Education officials analysing responses to a consultation on 14-16 qualification reform have found a higher than expected degree of consensus.
The Department of Education and Children received more than 800 submissions after inviting parents, students, staff, employers and the wider public to comment on whether it should break away from GCSEs, which are undergoing reform in England, to the Scottish examination system or the International GCSE.
The consultation was launched on 2 April after public meetings paved the way for it in March.
Outline analysis after last Friday’s deadline for submissions shows 82% of respondents would find a move to the IGCSE acceptable.
The consultation sought to gather views on broad principles to inform the decision-making, explained Paul Craine, Co-ordinating Adviser for 11-19 Education with the DEC.
A questionnaire invited respondents to agree or disagree with each of 10 statements on a five-point scale. There was an opportunity to add comments.
Mr Craine said:
‘The questionnaire asked about three broad principles. Firstly, we wanted to know how comfortable people were with the possibility of breaking with the English exam system. Secondly, we were keen to know if people believed that a school qualification system had to be controlled by a government (the IGCSE is owned by Cambridge University). Finally, we wanted feedback on whether people believe that qualifications should be based solely on examinations or whether a coursework element was desirable.
‘We asked a further question about the acceptability of each of the alternatives under consideration and a final question about the possible impact of the qualification changes on recruitment.’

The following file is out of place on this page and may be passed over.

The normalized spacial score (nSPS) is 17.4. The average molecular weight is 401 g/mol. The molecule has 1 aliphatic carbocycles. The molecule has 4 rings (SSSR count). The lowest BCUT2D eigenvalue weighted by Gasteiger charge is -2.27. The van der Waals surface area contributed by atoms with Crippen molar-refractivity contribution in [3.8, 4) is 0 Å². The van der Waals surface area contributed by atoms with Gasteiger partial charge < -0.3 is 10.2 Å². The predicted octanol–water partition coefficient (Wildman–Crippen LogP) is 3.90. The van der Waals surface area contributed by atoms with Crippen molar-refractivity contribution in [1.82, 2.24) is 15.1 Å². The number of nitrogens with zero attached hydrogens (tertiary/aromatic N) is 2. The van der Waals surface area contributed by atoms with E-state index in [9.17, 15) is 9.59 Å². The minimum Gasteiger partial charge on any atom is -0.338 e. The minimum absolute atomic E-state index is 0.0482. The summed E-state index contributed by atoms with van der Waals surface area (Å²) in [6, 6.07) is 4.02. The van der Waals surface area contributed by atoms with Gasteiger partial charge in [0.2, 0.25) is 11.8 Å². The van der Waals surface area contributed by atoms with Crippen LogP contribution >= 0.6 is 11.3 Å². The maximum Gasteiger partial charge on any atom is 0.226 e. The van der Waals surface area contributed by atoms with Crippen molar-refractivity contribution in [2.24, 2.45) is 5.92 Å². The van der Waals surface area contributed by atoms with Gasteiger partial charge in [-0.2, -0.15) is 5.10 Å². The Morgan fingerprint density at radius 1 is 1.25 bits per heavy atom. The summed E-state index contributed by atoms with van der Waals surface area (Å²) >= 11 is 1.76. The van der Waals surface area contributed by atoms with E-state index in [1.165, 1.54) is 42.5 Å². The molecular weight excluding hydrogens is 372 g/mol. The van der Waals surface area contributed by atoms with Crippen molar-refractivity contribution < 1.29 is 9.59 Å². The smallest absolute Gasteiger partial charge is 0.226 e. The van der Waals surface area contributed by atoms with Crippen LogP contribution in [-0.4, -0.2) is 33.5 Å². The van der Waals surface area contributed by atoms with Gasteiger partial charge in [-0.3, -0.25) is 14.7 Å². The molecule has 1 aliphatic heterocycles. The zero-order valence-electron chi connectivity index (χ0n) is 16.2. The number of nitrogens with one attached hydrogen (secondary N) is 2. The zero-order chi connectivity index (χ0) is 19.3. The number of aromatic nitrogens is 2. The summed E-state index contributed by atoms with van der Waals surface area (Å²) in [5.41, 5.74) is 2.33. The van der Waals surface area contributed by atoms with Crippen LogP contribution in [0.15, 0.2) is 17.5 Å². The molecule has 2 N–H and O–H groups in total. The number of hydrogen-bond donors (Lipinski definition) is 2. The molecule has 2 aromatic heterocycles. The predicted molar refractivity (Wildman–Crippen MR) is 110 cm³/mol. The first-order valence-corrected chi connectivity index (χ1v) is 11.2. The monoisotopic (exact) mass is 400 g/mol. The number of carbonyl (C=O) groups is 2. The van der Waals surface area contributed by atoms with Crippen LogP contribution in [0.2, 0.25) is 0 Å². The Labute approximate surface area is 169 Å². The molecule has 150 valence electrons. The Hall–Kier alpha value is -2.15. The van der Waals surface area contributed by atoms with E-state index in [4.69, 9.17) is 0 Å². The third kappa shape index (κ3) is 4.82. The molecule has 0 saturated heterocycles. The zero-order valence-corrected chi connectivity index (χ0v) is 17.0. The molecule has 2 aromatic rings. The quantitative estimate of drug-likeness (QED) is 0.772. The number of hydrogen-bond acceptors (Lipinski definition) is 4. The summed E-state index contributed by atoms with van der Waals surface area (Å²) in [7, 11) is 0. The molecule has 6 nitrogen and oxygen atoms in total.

More than six in 10 responses came from parents and 25% from teachers, while others came from organisations such as Manx National Heritage and the Isle of Man College of Further and Higher Education. Detailed analysis of the questionnaires is now under way.
On the question of whether qualifications should be controlled by a national government, more than 59% of respondents agreed or strongly agreed they should be as politically independent of other governments as possible. Only 20% took the opposite stance.
More than three quarters of respondents disagreed or strongly disagreed with the statement that qualifications should be based solely on end-of-course examinations. Fewer than 14% supported entirely exam-based assessment.
The most unequivocal response was in relation to whether the Isle of Man should be prepared to follow qualifications other than those in England if there are clear advantages to students. More than 89% said the Isle of Man should be prepared to break with the English system if there is benefit in doing so.
Mr Craine said:
‘We have a lot of work to do to fully analyse responses, especially in relation to the additional comments participants have offered. There is information from pupils to be placed alongside this and a series of meetings still to take place to focus on teachers’ views at individual subject level. There will be further discussions with secondary heads. However, the consultation indicates a higher degree of consensus than we had expected and adds weight to the possibility of breaking with the English system and adopting the International GCSE.
‘Ultimately, a ministerial decision will determine the way forward. We hope to be able to provide schools with clear direction in July.’
Tim Crookall MHK, Minister for Education and Children, thanked those who took the time to respond, saying:
‘We have been really impressed, not only with the number of responses from those taking an interest in this important topic but the level of detail contained in replies. It’s obviously an issue people have thought about and care about and we are really grateful to them for taking time to assist us in deciding the way forward.’
Details of the consultation can be found by visiting www.gov.im and clicking on ‘consultations’.